Let’s take a break from the raucous debate playing out on Facebook feeds across the country about this presidential election.
Rather than discuss the merits of Hillary Clinton or Donald Trump’s personalities or policy, let’s talk instead about something a little less fraught with emotion.
They’re both pretty bad.
Graphic design may seem like a mere accouterment in politics. However, global leaders would not be elected without a graphic designer to help shape their message.
Design tells you something about how the candidate wants to be perceived. Hillary’s arrow says “forward-looking,” while Trump’s battle cry is combative. (The campaign’s slogan implies that America isn’t great – a provocative claim.)
Design’s influence can be felt in other ways – remember those poorly designed butterfly ballots in the 2000 race?
Conversely, Barack Obama’s 2008 campaign was a watershed for applying design thinking to a political campaign. While it wasn’t unprecedented, it was generally agreed to be the first time a presidential candidate was marketed like a high-end consumer brand. Love it or hate it, Obama’s “Hope” poster was as recognizable as the Golden Arches. (That poster, designed by street artist Shepard Fairey, wasn't Obama's official campaign logo. The candidate's actual logo was an "O" with red and white stripes.)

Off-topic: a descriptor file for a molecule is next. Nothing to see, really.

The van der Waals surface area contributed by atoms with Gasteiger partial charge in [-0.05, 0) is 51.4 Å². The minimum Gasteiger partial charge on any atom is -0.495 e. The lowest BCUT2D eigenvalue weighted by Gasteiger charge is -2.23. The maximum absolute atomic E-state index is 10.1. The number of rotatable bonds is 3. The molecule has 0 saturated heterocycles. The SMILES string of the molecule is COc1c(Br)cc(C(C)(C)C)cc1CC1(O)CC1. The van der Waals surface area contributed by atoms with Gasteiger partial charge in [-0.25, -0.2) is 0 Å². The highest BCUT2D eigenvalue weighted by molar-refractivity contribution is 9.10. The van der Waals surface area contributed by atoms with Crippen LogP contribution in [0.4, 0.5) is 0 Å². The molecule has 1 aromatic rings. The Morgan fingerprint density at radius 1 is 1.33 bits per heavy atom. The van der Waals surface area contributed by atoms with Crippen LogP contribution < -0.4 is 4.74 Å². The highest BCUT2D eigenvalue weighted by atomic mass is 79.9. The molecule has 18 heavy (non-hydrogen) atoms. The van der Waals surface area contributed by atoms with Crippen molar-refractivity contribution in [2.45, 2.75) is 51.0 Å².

The two candidates aren’t in that league. If one was, the race might not be so close.
Setting policy aside (if you’re somehow able to do that), you might expect Donald Trump to be a whiz at marketing himself at least. Arguably, he is. Those red “Make America Great Again” hats are probably the most known brand images of this election.
Unlike the man, however, Trump’s campaign logo is boring – bold sans-serif type against a red background. The candidate also famously stumbled after the campaign updated the logo to accommodate VP pick Mike Pence.
In an effort to add something interesting, the T in Trump appeared to be doing something illicit to the P. Within a day or so, the campaign pulled the logo. The new one just says: “Trump Pence Make America Great Again!”
As at least one designer has pointed out, Trump-Pence missed an opportunity because both have the same number of letters in their names, which could have netted a more sophisticated treatment.
Give the Clinton campaign points for trying to do something different. Unlike Trump, the campaign’s FedEx-like arrow doesn’t appear to have a sexual element. That arrow is pointing right, which is a bit tone deaf for a candidate who struggled so hard against lefty Bernie Sanders in the primaries.
As logos go, Hillary’s isn’t terrible, but it lacks energy. This one, suggested by an Internet commenter, is a bit more lively.
Why Design Matters
I don’t believe that a great logo can aid a terrible candidate, but in both cases. Trump’s and Hillary’s logos aren’t in the same class as Obama’s. This was a missed opportunity.
Clinton’s campaign at least is applying data-driven targeting via mobile and social media. Maybe next time around whoever is running in 2020 will put similar energy into creating iconic imagery.